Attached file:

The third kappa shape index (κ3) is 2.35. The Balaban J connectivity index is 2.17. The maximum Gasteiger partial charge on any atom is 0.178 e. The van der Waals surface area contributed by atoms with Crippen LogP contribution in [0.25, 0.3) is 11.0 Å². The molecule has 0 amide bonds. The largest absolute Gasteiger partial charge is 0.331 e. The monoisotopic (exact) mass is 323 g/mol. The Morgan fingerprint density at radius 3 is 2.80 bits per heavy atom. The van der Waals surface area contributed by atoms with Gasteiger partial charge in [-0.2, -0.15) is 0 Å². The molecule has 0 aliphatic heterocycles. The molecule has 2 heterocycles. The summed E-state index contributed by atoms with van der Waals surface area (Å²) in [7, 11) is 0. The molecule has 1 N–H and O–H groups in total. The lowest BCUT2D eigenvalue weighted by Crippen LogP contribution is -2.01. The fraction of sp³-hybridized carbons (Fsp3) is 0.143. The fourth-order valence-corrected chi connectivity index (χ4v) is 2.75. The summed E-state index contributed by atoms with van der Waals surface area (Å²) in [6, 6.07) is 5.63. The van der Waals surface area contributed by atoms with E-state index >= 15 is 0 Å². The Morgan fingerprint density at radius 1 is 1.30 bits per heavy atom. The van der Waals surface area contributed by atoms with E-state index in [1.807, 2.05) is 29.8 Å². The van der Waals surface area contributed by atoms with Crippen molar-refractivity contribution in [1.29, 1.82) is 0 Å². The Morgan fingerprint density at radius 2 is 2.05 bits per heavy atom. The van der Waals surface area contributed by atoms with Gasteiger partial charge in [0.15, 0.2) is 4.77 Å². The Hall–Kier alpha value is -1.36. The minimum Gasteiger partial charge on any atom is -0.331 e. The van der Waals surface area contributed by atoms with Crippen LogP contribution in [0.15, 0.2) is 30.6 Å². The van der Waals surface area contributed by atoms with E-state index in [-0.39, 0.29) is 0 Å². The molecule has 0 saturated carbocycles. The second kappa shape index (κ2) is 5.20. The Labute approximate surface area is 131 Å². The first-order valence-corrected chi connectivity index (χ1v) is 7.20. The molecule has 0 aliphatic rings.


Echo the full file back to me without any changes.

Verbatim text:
The third kappa shape index (κ3) is 2.35. The Balaban J connectivity index is 2.17. The maximum Gasteiger partial charge on any atom is 0.178 e. The van der Waals surface area contributed by atoms with Crippen LogP contribution in [0.25, 0.3) is 11.0 Å². The molecule has 0 amide bonds. The largest absolute Gasteiger partial charge is 0.331 e. The monoisotopic (exact) mass is 323 g/mol. The Morgan fingerprint density at radius 3 is 2.80 bits per heavy atom. The van der Waals surface area contributed by atoms with Gasteiger partial charge in [-0.2, -0.15) is 0 Å². The molecule has 0 aliphatic heterocycles. The molecule has 2 heterocycles. The summed E-state index contributed by atoms with van der Waals surface area (Å²) in [7, 11) is 0. The molecule has 1 N–H and O–H groups in total. The lowest BCUT2D eigenvalue weighted by Crippen LogP contribution is -2.01. The fraction of sp³-hybridized carbons (Fsp3) is 0.143. The fourth-order valence-corrected chi connectivity index (χ4v) is 2.75. The summed E-state index contributed by atoms with van der Waals surface area (Å²) in [6, 6.07) is 5.63. The van der Waals surface area contributed by atoms with E-state index >= 15 is 0 Å². The Morgan fingerprint density at radius 1 is 1.30 bits per heavy atom. The van der Waals surface area contributed by atoms with E-state index in [1.807, 2.05) is 29.8 Å². The van der Waals surface area contributed by atoms with Crippen molar-refractivity contribution in [1.29, 1.82) is 0 Å². The Morgan fingerprint density at radius 2 is 2.05 bits per heavy atom. The van der Waals surface area contributed by atoms with Gasteiger partial charge in [0.15, 0.2) is 4.77 Å². The Hall–Kier alpha value is -1.36. The minimum Gasteiger partial charge on any atom is -0.331 e. The van der Waals surface area contributed by atoms with Crippen LogP contribution in [0.15, 0.2) is 30.6 Å². The van der Waals surface area contributed by atoms with E-state index in [-0.39, 0.29) is 0 Å². The molecule has 0 saturated carbocycles. The second kappa shape index (κ2) is 5.20. The Labute approximate surface area is 131 Å². The first-order valence-corrected chi connectivity index (χ1v) is 7.20. The molecule has 0 aliphatic rings.